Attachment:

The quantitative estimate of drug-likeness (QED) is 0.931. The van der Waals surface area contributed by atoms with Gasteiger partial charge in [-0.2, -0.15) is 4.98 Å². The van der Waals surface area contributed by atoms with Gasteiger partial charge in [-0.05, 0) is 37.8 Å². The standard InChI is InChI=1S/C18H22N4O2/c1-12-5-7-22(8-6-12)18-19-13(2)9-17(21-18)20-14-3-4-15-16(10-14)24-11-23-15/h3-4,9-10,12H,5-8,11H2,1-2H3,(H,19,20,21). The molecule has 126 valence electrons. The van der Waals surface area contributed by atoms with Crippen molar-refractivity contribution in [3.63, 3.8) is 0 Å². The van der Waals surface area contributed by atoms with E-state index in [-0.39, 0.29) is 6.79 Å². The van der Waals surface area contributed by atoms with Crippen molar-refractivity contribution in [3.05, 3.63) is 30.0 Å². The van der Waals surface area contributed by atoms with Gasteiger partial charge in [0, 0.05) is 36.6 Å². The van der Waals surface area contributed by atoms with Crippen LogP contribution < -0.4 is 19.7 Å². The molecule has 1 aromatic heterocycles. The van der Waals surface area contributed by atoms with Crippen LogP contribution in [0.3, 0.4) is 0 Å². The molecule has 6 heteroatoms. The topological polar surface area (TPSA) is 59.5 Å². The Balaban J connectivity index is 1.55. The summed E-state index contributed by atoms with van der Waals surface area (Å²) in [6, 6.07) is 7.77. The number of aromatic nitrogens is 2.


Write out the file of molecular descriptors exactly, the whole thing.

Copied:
The quantitative estimate of drug-likeness (QED) is 0.931. The van der Waals surface area contributed by atoms with Gasteiger partial charge in [-0.2, -0.15) is 4.98 Å². The van der Waals surface area contributed by atoms with Gasteiger partial charge in [-0.05, 0) is 37.8 Å². The standard InChI is InChI=1S/C18H22N4O2/c1-12-5-7-22(8-6-12)18-19-13(2)9-17(21-18)20-14-3-4-15-16(10-14)24-11-23-15/h3-4,9-10,12H,5-8,11H2,1-2H3,(H,19,20,21). The molecule has 126 valence electrons. The van der Waals surface area contributed by atoms with Crippen molar-refractivity contribution in [3.63, 3.8) is 0 Å². The van der Waals surface area contributed by atoms with E-state index in [-0.39, 0.29) is 6.79 Å². The van der Waals surface area contributed by atoms with Crippen molar-refractivity contribution in [3.05, 3.63) is 30.0 Å². The van der Waals surface area contributed by atoms with Gasteiger partial charge in [0, 0.05) is 36.6 Å². The van der Waals surface area contributed by atoms with Crippen LogP contribution < -0.4 is 19.7 Å². The molecule has 1 aromatic heterocycles. The van der Waals surface area contributed by atoms with Crippen LogP contribution in [0.3, 0.4) is 0 Å². The molecule has 6 heteroatoms. The topological polar surface area (TPSA) is 59.5 Å². The Balaban J connectivity index is 1.55. The summed E-state index contributed by atoms with van der Waals surface area (Å²) in [6, 6.07) is 7.77. The number of aromatic nitrogens is 2.